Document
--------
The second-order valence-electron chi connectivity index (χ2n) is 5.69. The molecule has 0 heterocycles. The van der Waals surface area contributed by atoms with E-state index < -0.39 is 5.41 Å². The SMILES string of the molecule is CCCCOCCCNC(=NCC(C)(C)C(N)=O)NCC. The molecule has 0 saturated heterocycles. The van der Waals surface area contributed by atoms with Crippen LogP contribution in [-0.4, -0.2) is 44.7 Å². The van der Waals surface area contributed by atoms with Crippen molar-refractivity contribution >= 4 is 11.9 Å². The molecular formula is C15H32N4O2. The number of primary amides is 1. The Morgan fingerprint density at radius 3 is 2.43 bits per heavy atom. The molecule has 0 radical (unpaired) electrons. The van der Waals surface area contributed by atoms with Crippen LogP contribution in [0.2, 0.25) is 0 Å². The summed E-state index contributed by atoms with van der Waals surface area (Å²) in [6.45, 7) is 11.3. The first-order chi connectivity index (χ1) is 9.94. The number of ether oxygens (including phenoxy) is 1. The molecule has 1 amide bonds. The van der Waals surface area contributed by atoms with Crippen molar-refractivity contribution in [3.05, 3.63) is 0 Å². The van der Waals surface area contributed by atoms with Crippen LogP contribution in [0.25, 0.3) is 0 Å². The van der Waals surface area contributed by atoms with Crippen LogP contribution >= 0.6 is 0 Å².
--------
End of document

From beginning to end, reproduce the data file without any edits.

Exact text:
The second-order valence-electron chi connectivity index (χ2n) is 5.69. The molecule has 0 heterocycles. The van der Waals surface area contributed by atoms with E-state index < -0.39 is 5.41 Å². The SMILES string of the molecule is CCCCOCCCNC(=NCC(C)(C)C(N)=O)NCC. The molecule has 0 saturated heterocycles. The van der Waals surface area contributed by atoms with Crippen LogP contribution in [-0.4, -0.2) is 44.7 Å². The van der Waals surface area contributed by atoms with Crippen molar-refractivity contribution >= 4 is 11.9 Å². The molecular formula is C15H32N4O2. The number of primary amides is 1. The Morgan fingerprint density at radius 3 is 2.43 bits per heavy atom. The molecule has 0 radical (unpaired) electrons. The van der Waals surface area contributed by atoms with Crippen LogP contribution in [0.2, 0.25) is 0 Å². The summed E-state index contributed by atoms with van der Waals surface area (Å²) in [6.45, 7) is 11.3. The first-order chi connectivity index (χ1) is 9.94. The number of ether oxygens (including phenoxy) is 1. The molecule has 1 amide bonds. The van der Waals surface area contributed by atoms with Crippen molar-refractivity contribution in [3.05, 3.63) is 0 Å². The van der Waals surface area contributed by atoms with Crippen LogP contribution in [0.25, 0.3) is 0 Å². The van der Waals surface area contributed by atoms with Crippen LogP contribution >= 0.6 is 0 Å².